Triple Crown Dreams
If the Kentucky Derby is where every horseman’s dreams are made, then the Belmont Stakes is where it is often dashed. A grueling schedule, fresh horses, and freak accidents are just some of the challenges horse and rider so often face.
Nonetheless, as the first two jewels in the crown are won, onlookers cheer, and dare to join in the speculation, “Will this be the year we’ve finally achieved another Triple Crown?”
Last year an unlikely hero rode his way into America’s heart as he handily won the first two jewels in the Crown. You may have heard of him, a fine-looking chestnut colt by the name of California Chrome.
But even CC fell short in his bid for the last, bloodied leg of the Crown. It doesn't help one's odds when a beast of a horse steps on you from the start, taking a chunk out of your hoof.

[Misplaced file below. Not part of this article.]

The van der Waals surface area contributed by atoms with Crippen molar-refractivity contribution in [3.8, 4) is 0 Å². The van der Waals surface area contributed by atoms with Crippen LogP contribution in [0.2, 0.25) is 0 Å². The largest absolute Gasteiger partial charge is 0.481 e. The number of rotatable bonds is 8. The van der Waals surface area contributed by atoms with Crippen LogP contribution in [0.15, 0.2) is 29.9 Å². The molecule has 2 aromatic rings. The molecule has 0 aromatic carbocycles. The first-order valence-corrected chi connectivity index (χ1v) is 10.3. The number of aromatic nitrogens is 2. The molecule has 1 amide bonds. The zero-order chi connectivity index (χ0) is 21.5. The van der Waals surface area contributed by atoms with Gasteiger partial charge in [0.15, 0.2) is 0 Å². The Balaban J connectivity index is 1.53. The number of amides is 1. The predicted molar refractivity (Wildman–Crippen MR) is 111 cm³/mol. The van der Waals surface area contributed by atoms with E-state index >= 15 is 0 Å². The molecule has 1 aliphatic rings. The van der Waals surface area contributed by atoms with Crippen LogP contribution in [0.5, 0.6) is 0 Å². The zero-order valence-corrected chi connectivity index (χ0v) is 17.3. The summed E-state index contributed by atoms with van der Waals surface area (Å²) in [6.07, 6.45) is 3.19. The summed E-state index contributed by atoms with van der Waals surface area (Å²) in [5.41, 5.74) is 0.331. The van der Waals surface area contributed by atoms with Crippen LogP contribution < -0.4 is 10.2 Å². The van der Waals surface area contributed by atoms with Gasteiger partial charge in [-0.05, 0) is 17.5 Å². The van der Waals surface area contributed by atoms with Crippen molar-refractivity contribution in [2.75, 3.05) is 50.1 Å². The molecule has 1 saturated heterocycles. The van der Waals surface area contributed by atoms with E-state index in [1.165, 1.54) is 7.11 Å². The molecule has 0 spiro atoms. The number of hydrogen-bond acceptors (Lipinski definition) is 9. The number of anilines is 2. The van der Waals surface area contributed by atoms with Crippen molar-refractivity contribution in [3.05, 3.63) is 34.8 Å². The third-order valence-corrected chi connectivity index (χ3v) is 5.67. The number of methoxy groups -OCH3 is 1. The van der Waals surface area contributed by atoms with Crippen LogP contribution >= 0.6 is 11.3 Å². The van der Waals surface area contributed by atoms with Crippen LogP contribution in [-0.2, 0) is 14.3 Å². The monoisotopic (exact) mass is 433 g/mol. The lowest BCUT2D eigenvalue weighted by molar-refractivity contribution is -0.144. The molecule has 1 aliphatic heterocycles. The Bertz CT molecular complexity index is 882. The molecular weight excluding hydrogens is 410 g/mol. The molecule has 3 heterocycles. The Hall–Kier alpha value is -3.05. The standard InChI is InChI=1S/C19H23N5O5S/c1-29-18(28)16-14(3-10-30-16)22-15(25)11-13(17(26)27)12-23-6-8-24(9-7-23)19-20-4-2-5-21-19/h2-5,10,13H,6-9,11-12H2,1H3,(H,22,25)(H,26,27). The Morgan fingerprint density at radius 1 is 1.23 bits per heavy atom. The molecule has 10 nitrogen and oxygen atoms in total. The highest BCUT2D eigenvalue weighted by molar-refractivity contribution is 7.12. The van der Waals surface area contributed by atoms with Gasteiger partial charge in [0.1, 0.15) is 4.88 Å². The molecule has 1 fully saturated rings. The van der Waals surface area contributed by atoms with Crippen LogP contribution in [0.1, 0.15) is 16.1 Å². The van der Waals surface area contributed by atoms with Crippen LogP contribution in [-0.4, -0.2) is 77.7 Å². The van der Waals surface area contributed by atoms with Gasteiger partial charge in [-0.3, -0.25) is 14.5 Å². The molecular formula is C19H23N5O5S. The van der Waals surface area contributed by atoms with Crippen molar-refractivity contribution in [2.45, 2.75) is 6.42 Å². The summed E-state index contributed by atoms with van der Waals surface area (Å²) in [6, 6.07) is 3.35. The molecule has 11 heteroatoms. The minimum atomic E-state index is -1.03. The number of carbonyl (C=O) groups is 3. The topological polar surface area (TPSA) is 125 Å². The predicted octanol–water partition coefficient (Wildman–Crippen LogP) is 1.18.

Belmont just doesn’t want to give up that last, coveted jewel. I can almost hear it laughing haughtily, daring its contenders to defy the odds. Or maybe it’s Franky and his catchy song that keeps coming to mind, “If I can make it there, I’ll make it anywhere . . . New York, New York.”
Shamelessly and unapologetically (as Steve Coburn learned), the dark cloud still looms over the Belmont Stakes, threatening to rain on the next contender’s parade.
Speaking of which, this year we have American Pharoah.
This son of Pioneer of the Nile has already proven he can run on water, so well you’d think he sprouted fins. Even so, history demands that we take a sobering look from our dreamy cloud before we come crashing down. It takes more than talent to take on the final, mile and a half run.
And so the question still looms, “Will American Pharoah be the first runner, or swimmer, to reach the finish line and snatch up that final jewel?”
Maybe the combination of having that silvered-haired guy as trainer ( What’s his name?), a horse’s pedigree and talent, the luckiest Mexican alive in the saddle (I have yet to decide if Vic is that humble, or clueless) and nature playing a hand in their favor, the longest Triple Crown drought will finally come to an end.
Until then, the dream still lives on . . .
Article submitted by Joanne Prieto